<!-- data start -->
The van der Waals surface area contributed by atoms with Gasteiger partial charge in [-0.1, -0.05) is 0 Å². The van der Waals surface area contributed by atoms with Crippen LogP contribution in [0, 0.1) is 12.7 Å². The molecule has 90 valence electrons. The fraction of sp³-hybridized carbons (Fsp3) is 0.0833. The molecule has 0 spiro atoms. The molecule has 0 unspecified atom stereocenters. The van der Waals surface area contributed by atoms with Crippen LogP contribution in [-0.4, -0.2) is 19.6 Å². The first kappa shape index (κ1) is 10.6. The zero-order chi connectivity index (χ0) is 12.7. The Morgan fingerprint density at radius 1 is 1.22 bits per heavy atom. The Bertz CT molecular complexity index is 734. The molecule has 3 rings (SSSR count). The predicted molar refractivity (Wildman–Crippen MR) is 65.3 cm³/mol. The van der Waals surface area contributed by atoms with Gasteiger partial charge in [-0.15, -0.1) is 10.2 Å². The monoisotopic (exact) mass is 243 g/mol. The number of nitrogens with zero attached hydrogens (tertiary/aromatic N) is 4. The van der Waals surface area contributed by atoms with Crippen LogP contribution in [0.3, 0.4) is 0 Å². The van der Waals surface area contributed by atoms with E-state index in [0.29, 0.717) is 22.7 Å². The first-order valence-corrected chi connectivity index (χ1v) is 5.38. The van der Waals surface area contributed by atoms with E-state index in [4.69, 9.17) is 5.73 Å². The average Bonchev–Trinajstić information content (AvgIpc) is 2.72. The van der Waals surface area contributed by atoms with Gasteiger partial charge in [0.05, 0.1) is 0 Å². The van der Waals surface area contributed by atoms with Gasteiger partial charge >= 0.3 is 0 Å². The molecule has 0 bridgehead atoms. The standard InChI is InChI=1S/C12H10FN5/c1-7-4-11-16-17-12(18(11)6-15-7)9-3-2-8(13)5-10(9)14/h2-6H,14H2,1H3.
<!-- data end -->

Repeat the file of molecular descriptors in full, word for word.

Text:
The van der Waals surface area contributed by atoms with Gasteiger partial charge in [-0.1, -0.05) is 0 Å². The van der Waals surface area contributed by atoms with Crippen LogP contribution in [0, 0.1) is 12.7 Å². The molecule has 90 valence electrons. The fraction of sp³-hybridized carbons (Fsp3) is 0.0833. The molecule has 0 spiro atoms. The molecule has 0 unspecified atom stereocenters. The van der Waals surface area contributed by atoms with Crippen LogP contribution in [-0.4, -0.2) is 19.6 Å². The first kappa shape index (κ1) is 10.6. The zero-order chi connectivity index (χ0) is 12.7. The Morgan fingerprint density at radius 1 is 1.22 bits per heavy atom. The Bertz CT molecular complexity index is 734. The molecule has 3 rings (SSSR count). The predicted molar refractivity (Wildman–Crippen MR) is 65.3 cm³/mol. The van der Waals surface area contributed by atoms with Gasteiger partial charge in [-0.15, -0.1) is 10.2 Å². The monoisotopic (exact) mass is 243 g/mol. The number of nitrogens with zero attached hydrogens (tertiary/aromatic N) is 4. The van der Waals surface area contributed by atoms with Crippen LogP contribution in [0.3, 0.4) is 0 Å². The van der Waals surface area contributed by atoms with E-state index in [0.29, 0.717) is 22.7 Å². The first-order valence-corrected chi connectivity index (χ1v) is 5.38. The van der Waals surface area contributed by atoms with E-state index in [4.69, 9.17) is 5.73 Å². The average Bonchev–Trinajstić information content (AvgIpc) is 2.72. The van der Waals surface area contributed by atoms with Gasteiger partial charge in [0.05, 0.1) is 0 Å². The van der Waals surface area contributed by atoms with Gasteiger partial charge >= 0.3 is 0 Å². The molecule has 0 bridgehead atoms. The standard InChI is InChI=1S/C12H10FN5/c1-7-4-11-16-17-12(18(11)6-15-7)9-3-2-8(13)5-10(9)14/h2-6H,14H2,1H3.